Asian Sevens Series
The Asian Sevens Series was set up in 2011 by the Asian Rugby Football Union, now known as Asia Rugby, to raise the profile of the abbreviated game and help national teams prepare for the debut of rugby sevens at the 2016 Olympic Games in Rio de Janeiro.
Japan pull out of Shanghai Sevens due to safety concerns
Safety of their players could not be guaranteed amid the political row between Beijing and Tokyo, Asian Rugby Football Union says
Japan have withdrawn from the Shanghai Sevens this weekend after the Asian Rugby Football Union could not ensure the safety of the players amid heightened political tensions between Beijing and Tokyo.
The purchase of the Diaoyu Islands by Japan has led to a wave of nationalist protests across mainland cities. This has resulted in the Japan Rugby Football Union withdrawing its national team from the second leg of the HSBC Asian Sevens Series due to kick-off in Shanghai tomorrow.
"Japan have reluctantly decided to withdraw. They said they would come if we could guarantee the safety of their players but we couldn't do that," said Trevor Gregory, vice-president of the Asian Rugby Football Union, yesterday.
"Our overriding concern is the safety and security of the players and with this in mind we told Japan that it was best they didn't turn up. Their presence might have also compromised the safe running of the tournament," said Gregory, who is also the chairman of the Hong Kong Rugby Football Union.
Asian rugby officials had tried their best to get assurances from Chinese security officials that the Japanese team would be safe but had failed. It is believed Security Bureau officials in Shanghai had said they could not guarantee the safety of the players and that if Japan turned up, the tournament could be cancelled, or played behind closed doors.
"Due to all this uncertainty, we decided the best option would be to advise Japan to stay away. But they were worried that by staying away, their chances of winning the Asian Sevens Series would be lost and we had to assure them they would not be penalised," Gregory said.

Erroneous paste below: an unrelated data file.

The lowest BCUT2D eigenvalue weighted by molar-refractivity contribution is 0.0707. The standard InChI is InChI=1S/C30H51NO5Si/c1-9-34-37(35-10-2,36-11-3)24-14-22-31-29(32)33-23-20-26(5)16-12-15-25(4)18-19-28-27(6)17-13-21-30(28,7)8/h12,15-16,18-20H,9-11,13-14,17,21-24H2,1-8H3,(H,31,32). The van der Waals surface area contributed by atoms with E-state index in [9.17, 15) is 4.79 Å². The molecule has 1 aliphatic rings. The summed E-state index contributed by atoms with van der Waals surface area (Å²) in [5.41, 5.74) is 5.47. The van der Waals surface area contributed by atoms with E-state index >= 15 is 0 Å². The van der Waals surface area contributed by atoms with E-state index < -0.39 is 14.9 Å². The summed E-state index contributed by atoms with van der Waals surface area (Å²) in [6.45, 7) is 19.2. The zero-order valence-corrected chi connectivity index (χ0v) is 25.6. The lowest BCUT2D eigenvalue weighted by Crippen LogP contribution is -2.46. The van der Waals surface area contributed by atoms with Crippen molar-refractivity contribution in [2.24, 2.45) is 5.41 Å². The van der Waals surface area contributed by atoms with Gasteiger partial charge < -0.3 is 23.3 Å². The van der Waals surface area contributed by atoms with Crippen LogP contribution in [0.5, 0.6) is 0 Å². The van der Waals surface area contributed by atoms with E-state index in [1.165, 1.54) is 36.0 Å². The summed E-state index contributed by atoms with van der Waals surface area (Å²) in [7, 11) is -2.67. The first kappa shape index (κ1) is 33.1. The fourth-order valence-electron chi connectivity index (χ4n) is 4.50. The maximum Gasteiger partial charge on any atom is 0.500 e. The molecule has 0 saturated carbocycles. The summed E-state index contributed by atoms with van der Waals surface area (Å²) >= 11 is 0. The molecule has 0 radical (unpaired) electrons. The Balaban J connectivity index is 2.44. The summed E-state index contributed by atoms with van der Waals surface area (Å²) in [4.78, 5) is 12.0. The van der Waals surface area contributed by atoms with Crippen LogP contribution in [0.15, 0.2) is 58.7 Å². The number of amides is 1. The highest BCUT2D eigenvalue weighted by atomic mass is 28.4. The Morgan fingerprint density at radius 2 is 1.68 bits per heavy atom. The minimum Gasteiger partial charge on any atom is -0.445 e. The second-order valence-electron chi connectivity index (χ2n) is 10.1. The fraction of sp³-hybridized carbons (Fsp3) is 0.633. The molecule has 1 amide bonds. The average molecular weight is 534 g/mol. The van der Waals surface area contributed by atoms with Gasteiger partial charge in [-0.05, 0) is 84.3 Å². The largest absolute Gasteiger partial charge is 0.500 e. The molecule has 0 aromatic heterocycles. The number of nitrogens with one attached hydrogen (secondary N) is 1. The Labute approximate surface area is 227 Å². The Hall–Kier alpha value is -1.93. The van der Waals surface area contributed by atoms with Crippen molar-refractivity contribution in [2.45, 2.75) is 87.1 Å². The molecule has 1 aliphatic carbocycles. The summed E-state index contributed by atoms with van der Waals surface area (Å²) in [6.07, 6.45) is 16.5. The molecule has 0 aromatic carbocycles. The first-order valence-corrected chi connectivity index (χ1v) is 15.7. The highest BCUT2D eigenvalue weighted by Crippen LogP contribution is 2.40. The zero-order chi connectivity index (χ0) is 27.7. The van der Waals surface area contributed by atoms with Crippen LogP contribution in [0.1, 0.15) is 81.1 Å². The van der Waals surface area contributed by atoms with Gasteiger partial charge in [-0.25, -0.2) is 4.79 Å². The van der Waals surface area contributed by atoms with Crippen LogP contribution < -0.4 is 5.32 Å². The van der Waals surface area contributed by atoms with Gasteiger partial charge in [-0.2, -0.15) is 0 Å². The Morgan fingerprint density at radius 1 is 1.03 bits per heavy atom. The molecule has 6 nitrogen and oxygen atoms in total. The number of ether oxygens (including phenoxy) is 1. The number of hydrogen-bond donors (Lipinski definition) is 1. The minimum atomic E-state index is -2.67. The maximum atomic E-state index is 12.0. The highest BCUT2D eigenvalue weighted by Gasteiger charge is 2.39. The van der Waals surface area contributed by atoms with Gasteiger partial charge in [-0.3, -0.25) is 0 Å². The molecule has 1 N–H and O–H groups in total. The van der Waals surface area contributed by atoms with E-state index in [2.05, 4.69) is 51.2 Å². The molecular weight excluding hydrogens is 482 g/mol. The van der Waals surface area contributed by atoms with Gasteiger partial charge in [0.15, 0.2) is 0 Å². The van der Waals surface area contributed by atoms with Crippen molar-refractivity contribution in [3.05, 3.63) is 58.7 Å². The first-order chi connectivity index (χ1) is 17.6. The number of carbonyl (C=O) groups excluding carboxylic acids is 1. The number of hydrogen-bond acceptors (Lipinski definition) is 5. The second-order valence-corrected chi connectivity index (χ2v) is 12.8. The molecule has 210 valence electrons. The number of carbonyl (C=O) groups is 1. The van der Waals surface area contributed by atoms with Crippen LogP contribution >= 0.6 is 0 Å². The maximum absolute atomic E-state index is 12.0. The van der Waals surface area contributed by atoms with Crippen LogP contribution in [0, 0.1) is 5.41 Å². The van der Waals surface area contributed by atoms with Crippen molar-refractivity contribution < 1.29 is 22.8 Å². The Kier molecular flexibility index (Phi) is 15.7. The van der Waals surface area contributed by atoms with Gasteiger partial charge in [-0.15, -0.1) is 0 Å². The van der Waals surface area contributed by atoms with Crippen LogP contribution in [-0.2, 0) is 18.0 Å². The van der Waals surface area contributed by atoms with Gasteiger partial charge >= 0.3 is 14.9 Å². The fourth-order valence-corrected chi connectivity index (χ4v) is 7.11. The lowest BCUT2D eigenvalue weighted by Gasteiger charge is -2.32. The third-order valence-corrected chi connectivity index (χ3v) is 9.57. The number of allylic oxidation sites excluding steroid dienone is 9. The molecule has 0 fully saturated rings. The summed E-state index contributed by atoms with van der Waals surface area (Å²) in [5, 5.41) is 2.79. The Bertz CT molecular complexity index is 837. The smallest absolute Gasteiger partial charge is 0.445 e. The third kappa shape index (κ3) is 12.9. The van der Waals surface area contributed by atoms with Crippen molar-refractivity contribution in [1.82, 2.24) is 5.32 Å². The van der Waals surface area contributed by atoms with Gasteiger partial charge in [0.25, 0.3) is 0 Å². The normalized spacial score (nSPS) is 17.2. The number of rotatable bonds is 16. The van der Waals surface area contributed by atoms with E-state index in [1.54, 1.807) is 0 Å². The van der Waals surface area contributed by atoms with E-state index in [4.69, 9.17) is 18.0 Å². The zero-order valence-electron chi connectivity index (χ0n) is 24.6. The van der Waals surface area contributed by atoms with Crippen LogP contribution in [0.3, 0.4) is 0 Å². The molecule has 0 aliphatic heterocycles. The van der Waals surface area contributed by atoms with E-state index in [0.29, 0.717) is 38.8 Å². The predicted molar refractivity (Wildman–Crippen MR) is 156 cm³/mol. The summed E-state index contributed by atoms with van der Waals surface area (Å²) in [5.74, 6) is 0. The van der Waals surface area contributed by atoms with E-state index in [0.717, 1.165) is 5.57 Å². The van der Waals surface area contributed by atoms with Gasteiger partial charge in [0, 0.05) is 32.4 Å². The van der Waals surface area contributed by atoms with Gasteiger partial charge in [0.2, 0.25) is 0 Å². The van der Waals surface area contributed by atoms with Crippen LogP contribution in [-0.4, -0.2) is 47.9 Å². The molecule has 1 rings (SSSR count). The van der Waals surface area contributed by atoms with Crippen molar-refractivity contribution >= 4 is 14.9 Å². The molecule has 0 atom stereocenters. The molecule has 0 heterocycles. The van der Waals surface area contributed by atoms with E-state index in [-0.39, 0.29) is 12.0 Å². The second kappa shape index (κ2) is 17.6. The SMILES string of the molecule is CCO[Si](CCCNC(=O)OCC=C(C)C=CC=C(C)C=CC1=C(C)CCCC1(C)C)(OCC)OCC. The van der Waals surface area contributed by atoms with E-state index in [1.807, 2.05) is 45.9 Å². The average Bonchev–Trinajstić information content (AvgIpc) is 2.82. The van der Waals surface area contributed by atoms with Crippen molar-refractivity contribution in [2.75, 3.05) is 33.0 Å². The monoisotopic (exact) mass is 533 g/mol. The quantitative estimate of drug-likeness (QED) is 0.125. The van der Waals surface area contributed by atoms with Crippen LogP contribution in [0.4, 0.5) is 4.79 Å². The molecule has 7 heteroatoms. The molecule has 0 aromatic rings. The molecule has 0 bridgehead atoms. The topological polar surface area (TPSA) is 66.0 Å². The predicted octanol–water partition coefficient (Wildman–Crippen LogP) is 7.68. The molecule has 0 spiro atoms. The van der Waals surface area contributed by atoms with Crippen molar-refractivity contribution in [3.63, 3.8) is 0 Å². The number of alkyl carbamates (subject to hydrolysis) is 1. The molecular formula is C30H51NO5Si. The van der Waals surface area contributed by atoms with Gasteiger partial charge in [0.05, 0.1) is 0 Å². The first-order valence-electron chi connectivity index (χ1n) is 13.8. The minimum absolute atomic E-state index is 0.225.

Added significance has been placed on the Asian Sevens Series after the International Rugby Board announced this week that the champions would automatically book a place in the main Cup competition at the season-ending HSBC Sevens World Series in London, plus the fact that the top three teams in Asia get berths at the Hong Kong Sevens.
In addition, the final standings following the penultimate event in Mumbai will determine the tournament seedings for the fourth and final leg of the Asian Sevens Series in Singapore. This tournament, while non-ranking, is doubling as the Asian qualifier for the Rugby World Cup Sevens 2013. Three Asian teams will qualify for the World Cup Sevens in Moscow next June.
"We have now decided that as this pull-out is due to no fault of theirs, Japan will be allocated an aggregate of the points they win over the two legs they play in - Borneo Sevens and Mumbai Sevens. This means that a team will still have to defeat them in Mumbai next month to be crowned Asian champions," Gregory said.
Japan defeated Hong Kong to be crowned Borneo Sevens champions last month. This earned them 16 points. If they repeat in Mumbai next month, they will have a total of 32 points, of which the average - 16 - will be allocated as their points tally for Shanghai, giving them an unsurpassable 48 points.
Kazakhstan also pulled out, but due to visa issues, forcing organisers to rejig the format of the competition from four groups of three to two groups of five.
Hong Kong, the second seeds, now find themselves in the company of South Korea, United Arab Emirates, Sri Lanka and Singapore. The other group is China, Taiwan, Philippines, Malaysia and Thailand.
The top two from each pool advance to the knockout stages on Sunday.